Why Do We Procrastinate? Present Bias and Optimism
Matthew Gibson and
No 2019-15, Department of Economics Working Papers from Department of Economics, Williams College
A large body of research has shown that procrastination can have significant adverse effects on individuals, including lower savings and poorer health. Such procrastination is typically modeled as the result of present bias. In this paper we study an alternative: excessively optimistic beliefs about future demands on an individualâ€™s time. Our experimental results refute the hypothesis that present bias is the sole source of dynamic inconsistency, but they are consistent with optimism. These findings offer an explanation for low takeup of commitment and suggest that personalized information on past choices can mitigate procrastination.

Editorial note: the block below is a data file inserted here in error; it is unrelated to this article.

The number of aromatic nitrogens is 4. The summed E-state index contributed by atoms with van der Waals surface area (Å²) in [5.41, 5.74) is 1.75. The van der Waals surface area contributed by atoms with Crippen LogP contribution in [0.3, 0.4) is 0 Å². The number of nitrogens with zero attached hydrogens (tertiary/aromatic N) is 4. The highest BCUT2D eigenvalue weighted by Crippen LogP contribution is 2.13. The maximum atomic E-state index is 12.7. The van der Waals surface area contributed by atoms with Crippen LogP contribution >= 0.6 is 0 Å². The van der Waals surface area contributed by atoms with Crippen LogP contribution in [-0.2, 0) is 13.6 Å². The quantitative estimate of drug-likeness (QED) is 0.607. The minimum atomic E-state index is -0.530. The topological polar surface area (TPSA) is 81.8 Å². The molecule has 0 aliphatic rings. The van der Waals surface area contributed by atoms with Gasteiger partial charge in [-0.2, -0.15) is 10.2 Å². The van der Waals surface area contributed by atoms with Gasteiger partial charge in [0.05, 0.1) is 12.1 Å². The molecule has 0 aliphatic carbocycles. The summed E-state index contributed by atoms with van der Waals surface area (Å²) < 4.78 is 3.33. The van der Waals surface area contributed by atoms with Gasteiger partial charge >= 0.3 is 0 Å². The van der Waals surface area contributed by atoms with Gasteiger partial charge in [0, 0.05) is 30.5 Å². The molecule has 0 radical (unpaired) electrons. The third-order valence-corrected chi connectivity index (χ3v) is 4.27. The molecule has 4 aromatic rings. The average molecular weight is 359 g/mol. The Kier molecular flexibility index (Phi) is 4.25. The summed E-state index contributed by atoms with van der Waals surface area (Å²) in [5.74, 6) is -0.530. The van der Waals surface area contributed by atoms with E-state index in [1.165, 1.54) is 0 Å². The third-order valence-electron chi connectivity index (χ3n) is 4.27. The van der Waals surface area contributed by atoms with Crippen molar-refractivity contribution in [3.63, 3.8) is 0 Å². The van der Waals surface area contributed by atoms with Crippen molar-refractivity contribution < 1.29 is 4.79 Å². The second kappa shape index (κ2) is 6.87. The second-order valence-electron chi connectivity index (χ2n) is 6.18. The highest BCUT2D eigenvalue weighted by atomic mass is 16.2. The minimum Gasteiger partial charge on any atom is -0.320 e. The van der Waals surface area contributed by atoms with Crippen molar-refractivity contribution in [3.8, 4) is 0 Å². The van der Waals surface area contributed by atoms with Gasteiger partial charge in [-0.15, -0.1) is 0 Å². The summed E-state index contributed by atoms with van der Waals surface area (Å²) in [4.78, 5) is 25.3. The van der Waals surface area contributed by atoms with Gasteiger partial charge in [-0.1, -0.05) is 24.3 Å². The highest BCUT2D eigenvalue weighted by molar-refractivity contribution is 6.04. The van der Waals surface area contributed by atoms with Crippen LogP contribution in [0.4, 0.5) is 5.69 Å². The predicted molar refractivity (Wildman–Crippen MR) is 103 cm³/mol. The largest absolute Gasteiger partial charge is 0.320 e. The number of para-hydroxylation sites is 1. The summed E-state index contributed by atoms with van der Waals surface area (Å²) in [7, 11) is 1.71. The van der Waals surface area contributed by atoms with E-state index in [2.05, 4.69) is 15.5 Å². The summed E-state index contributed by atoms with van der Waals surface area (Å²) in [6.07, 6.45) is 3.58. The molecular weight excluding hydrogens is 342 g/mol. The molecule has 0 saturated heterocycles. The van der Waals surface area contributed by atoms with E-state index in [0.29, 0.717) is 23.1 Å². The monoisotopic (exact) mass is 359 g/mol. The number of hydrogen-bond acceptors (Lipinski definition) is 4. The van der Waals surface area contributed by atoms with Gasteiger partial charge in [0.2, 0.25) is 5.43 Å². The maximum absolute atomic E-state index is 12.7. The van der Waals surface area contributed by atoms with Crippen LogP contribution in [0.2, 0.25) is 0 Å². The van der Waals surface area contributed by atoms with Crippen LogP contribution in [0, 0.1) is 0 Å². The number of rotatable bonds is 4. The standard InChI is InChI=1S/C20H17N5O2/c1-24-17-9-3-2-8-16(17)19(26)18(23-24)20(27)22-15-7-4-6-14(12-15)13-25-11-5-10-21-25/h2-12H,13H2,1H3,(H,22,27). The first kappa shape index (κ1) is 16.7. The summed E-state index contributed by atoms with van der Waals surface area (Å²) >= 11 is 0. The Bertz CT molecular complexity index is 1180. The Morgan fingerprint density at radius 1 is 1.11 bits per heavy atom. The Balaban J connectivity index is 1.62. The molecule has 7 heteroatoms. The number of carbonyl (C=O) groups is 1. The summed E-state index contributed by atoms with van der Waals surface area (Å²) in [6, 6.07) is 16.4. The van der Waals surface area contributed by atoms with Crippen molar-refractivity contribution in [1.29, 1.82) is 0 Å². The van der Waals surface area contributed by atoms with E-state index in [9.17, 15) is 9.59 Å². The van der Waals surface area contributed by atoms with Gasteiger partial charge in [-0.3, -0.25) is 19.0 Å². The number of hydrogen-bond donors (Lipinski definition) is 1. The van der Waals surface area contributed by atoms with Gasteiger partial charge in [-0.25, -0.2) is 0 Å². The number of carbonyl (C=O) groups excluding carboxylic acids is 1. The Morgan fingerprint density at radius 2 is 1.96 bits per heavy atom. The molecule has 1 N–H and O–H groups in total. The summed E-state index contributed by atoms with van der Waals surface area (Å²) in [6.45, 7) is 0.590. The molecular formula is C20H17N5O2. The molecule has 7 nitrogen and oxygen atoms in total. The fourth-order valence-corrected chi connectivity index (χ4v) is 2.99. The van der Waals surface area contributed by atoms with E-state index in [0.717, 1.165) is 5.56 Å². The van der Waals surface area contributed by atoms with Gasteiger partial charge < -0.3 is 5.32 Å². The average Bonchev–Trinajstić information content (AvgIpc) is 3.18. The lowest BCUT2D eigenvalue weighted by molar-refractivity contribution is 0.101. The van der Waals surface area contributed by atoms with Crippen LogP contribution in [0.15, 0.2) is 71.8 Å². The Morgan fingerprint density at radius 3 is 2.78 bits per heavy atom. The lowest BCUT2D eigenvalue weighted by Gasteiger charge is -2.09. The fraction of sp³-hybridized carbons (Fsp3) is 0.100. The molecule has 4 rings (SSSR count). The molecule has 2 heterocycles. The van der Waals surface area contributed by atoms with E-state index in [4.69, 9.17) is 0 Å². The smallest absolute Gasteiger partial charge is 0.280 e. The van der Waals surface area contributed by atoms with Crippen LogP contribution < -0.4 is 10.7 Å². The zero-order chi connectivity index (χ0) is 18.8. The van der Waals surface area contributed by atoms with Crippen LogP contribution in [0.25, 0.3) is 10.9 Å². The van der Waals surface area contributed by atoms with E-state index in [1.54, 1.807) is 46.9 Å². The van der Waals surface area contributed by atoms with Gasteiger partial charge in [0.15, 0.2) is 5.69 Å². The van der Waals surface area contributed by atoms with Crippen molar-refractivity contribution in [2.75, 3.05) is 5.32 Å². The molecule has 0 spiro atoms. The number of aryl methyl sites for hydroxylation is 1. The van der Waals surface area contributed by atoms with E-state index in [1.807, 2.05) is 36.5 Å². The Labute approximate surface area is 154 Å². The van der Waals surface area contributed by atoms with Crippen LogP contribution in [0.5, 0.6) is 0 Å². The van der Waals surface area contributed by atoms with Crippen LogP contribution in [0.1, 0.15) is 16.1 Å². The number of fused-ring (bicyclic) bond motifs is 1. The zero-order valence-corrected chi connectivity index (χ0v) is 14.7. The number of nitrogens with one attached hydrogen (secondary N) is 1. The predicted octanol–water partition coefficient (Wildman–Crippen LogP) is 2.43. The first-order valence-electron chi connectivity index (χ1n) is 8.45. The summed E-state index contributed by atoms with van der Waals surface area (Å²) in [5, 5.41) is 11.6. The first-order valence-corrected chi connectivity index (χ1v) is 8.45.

JEL-codes: D15 D84 D90 J22 (search for similar items in EconPapers)
Pages: 49 pages
New Economics Papers: this item is included in nep-cbe, nep-evo and nep-exp
References: View references in EconPapers View complete reference list from CitEc
Citations: View citations in EconPapers (1) Track citations by RSS feed
Downloads: (external link)
https://web.williams.edu/Economics/wp/Gibsonpresent_bias_and_optimism.pdf Full text (application/pdf)
Working Paper: Why Do We Procrastinate? Present Bias and Optimism (2020)
This item may be available elsewhere in EconPapers: Search for items with the same title.
Export reference: BibTeX
RIS (EndNote, ProCite, RefMan)
Persistent link: https://EconPapers.repec.org/RePEc:wil:wileco:2019-15
Ordering information: This working paper can be ordered from
The price is Free.
Access Statistics for this paper
More papers in Department of Economics Working Papers from Department of Economics, Williams College Williamstown, MA 01267. Contact information at EDIRC.
Bibliographic data for series maintained by Stephen Sheppard ().